David made breakfast for us - cereal, coffee, toast. Very sweet of him.
We went to the National Portrait Museum. They added a new entrance with a wonderful open space with a huge escalator leading to the top floor. David loved the new design. (He’s into that architecture stuff.) In fact most of London’s museums and public places have been remodeled for the Queen’s Jubilee and the millennium. London looks great (and most places have eliminated their entrance fees).
The top floor of the National Portrait Museum was rather boring - featuring the Tudors, Windsors, etc. Lots of Henry VIII and wives. Henry VIII had syphilis and therefore couldn’t produce children, but kept doing away with his wives because they didn’t bear him children. I got a little tired of viewing the portraits of the royal families. Most of them were rather ugly and many of them were imprisoned or executed. Life was tough at the top.
I preferred the portraits of people who achieved greatness in their own right - Isaac Newton, Shakespeare, Dr. Johnson (wrote the Oxford English Dictionary and suffered from depression), a guy who invited pi (as in pi r squared), etc. We skipped the next floor - the Victorian years. Sorry I missed it. Maybe I’ll catch it on the virtual tour on the Internet.
The next floor down had wonderful photographs and paintings of famous folks in our lifetime, such as Paul McCartney, Twiggy, Germaine Greer, even one of Princess Di and Fergy. There was an entire room dedicated to the Queen to honor her 50 years of queendom (A.K.A. Jubilee). I really liked the portrait of the official royal family with their dogs in front, Queen Mother seated in the center, surrounded by the Queen, serious Prince William, laughing Prince Harry, big eared Charles and Prince Phillip tucked way in the back.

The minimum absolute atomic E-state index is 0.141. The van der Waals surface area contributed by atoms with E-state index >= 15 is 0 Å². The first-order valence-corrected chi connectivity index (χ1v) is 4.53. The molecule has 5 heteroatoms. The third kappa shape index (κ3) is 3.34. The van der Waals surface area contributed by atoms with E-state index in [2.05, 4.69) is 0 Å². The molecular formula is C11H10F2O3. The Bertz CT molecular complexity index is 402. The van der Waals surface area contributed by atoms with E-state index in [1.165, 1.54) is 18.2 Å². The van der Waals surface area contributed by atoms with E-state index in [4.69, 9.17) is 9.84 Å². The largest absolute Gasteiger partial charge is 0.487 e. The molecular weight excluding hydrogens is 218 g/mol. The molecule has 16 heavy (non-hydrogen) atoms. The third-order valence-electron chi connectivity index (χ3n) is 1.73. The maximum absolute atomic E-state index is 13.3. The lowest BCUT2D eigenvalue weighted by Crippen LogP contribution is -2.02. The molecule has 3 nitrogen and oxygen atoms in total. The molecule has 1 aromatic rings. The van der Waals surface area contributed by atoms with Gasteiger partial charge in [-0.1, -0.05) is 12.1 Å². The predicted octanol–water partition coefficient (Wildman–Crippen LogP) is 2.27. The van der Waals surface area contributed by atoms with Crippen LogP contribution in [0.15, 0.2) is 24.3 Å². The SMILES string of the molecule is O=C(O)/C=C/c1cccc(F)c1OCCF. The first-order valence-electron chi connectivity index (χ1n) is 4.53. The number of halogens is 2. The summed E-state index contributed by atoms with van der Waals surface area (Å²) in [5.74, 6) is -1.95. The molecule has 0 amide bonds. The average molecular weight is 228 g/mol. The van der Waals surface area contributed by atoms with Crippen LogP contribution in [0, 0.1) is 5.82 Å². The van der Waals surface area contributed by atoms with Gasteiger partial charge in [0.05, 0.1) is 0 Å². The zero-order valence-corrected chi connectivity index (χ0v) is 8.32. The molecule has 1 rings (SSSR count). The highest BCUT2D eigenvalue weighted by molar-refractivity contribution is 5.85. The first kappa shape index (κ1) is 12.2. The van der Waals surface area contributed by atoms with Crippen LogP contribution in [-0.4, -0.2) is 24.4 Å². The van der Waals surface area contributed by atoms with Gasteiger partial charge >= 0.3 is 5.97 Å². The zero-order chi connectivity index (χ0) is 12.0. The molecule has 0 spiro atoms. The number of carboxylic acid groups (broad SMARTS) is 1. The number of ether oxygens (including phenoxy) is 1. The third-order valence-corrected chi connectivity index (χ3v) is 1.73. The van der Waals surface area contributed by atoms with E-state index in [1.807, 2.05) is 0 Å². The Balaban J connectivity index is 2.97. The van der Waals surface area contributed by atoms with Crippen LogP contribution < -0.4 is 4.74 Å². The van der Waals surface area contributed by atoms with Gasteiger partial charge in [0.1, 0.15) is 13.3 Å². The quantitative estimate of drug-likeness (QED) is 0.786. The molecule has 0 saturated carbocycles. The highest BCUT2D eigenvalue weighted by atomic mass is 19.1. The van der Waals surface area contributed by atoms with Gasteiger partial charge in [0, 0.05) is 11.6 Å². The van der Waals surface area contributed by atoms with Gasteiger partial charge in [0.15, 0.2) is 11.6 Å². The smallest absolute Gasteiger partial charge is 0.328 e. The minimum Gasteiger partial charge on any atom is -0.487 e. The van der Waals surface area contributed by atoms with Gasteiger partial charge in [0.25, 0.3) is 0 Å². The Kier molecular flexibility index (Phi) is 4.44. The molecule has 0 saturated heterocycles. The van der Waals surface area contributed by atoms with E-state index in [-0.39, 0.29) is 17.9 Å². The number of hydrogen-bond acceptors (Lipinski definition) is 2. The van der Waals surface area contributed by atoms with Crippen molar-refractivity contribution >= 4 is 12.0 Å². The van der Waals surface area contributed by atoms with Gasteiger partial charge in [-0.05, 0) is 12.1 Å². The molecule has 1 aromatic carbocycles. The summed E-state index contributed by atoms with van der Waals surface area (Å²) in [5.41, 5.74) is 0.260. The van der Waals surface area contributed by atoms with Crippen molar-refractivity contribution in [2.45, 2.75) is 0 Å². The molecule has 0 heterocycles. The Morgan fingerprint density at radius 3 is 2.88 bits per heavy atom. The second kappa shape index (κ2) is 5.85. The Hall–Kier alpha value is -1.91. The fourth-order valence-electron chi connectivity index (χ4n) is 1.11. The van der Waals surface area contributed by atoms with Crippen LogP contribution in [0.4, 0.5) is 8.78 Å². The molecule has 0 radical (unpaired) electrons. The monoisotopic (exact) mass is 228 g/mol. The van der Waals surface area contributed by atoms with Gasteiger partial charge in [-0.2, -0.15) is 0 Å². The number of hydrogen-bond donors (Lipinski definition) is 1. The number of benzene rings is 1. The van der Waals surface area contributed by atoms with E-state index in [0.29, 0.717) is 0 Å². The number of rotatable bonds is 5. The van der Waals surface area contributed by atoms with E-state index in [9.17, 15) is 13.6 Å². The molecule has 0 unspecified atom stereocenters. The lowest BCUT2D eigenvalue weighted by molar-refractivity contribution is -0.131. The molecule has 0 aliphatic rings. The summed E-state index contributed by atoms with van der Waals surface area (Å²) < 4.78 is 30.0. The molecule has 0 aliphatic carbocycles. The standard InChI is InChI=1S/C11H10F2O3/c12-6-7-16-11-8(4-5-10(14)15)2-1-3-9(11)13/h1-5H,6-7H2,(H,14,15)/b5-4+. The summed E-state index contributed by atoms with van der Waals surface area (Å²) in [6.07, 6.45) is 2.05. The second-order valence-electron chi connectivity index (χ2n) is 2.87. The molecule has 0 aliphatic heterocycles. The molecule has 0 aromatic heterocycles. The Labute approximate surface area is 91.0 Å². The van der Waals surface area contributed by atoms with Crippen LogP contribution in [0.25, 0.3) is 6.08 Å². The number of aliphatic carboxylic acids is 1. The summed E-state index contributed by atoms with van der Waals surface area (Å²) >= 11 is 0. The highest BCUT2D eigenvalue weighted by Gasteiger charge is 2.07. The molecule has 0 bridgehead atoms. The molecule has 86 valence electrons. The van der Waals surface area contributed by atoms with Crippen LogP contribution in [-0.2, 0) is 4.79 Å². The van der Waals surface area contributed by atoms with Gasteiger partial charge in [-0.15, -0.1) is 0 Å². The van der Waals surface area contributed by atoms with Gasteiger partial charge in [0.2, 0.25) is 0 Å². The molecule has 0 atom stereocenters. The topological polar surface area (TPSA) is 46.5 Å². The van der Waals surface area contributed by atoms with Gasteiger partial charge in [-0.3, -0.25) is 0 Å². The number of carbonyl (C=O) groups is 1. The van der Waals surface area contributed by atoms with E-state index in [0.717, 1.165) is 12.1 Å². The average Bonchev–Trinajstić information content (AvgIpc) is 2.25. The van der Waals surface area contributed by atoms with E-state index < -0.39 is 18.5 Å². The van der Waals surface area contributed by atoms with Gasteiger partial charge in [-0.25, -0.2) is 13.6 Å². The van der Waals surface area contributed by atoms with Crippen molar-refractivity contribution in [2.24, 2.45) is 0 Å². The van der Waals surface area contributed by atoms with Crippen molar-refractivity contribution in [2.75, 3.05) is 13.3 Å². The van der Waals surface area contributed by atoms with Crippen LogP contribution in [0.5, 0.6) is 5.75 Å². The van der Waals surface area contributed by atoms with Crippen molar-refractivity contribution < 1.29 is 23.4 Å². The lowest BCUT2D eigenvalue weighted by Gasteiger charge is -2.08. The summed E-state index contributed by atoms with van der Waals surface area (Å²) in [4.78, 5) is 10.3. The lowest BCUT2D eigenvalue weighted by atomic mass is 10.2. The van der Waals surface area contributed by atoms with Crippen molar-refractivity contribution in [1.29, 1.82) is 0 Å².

We had lunch at the National Portrait Café, which was once a courtyard, but now is enclosed with a glass ceiling. We could see the rain pouring down. It rained all day - but the lunch was tasty - soup and sandwiches. We spent some time in the National Portrait bookstore on that wonderful rainy London afternoon.
We then went to Leister Square to check out the half price tickets for "Stomp." David and Bill stood in line in the rain while Lynda and I found shelter.
David and Lynda took us to Covent Gardens to shop. It was raining and a mess. Everything was expensive, Paddington Bear and a couple boxes of candy to take back to the U.S. There was an opera singer entertaining the crowds and there were a lot of crowds seeking cover from the constant rain.
Then we followed David down the streets to the Royal Opera House. Beautiful, also recently remodeled. We had beer / tea upstairs in the Royal Opera bar - so swanky.